When we finally reached the stop where I’d be getting off, I chose to walk to the back door instead of walking past the man to go to the front. While waiting for the door to open, an older woman who had been sitting in the back tapped my arm.
“Honey, did you know that man?”
I shook my head.
“Well, I was watching him in case he got stupid. That wasn’t okay.”
I told her that I was grateful to know that she had been watching and left the bus feeling like she’d had my back even if I didn’t know it. I felt like she probably knew the kind of dialogue I had been having in my head: “What are my options right now? Do I get up and move? Where do I move to? The front of the bus where there aren’t many seats and a lot of men are joking around and talking really loudly? Do I go to the emptier back of the bus even though I would have to walk past him? Am I just overreacting? I’m probably just reading too much into it. That’s gotta be it. You know, if the other YAVs were here, I bet this wouldn’t have happened. If I wasn’t by myself, I bet this wouldn’t have happened. If I was a man, this probably wouldn’t be happening.”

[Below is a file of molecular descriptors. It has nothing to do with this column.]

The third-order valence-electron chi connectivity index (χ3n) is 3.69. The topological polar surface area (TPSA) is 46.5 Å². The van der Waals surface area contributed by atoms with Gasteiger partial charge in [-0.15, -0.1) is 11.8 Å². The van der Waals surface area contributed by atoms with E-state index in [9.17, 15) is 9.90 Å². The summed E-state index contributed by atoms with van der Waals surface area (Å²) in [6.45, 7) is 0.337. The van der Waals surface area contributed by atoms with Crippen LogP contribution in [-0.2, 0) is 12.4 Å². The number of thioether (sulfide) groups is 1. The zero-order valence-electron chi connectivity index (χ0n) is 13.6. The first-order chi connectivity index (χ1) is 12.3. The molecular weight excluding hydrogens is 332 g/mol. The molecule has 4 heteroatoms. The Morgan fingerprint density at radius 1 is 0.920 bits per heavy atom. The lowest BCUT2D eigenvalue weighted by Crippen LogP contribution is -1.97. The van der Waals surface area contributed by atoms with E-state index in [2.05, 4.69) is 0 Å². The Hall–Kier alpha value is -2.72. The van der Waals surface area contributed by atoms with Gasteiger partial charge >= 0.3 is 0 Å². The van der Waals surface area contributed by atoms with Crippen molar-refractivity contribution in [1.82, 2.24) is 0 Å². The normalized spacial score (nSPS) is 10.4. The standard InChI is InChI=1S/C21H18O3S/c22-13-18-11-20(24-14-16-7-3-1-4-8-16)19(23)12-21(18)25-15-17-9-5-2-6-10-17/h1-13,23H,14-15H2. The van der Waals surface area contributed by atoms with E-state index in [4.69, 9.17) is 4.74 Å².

I don’t have this kind of experience often, but having two in the span of the week has been a bit much. My disposition while on the bus has shifted. What was once my sacred space where I could live in my head has become a space that I am continually a little anxious. It’ll take me time to be fully comfortable again.
These are types of experiences that I have had that my housemates have not. Riding the bus while female–it’s no joke and it can be really uncomfortable. But one of the cool things about the YAV program is that I have no choice but to work through this discomfort.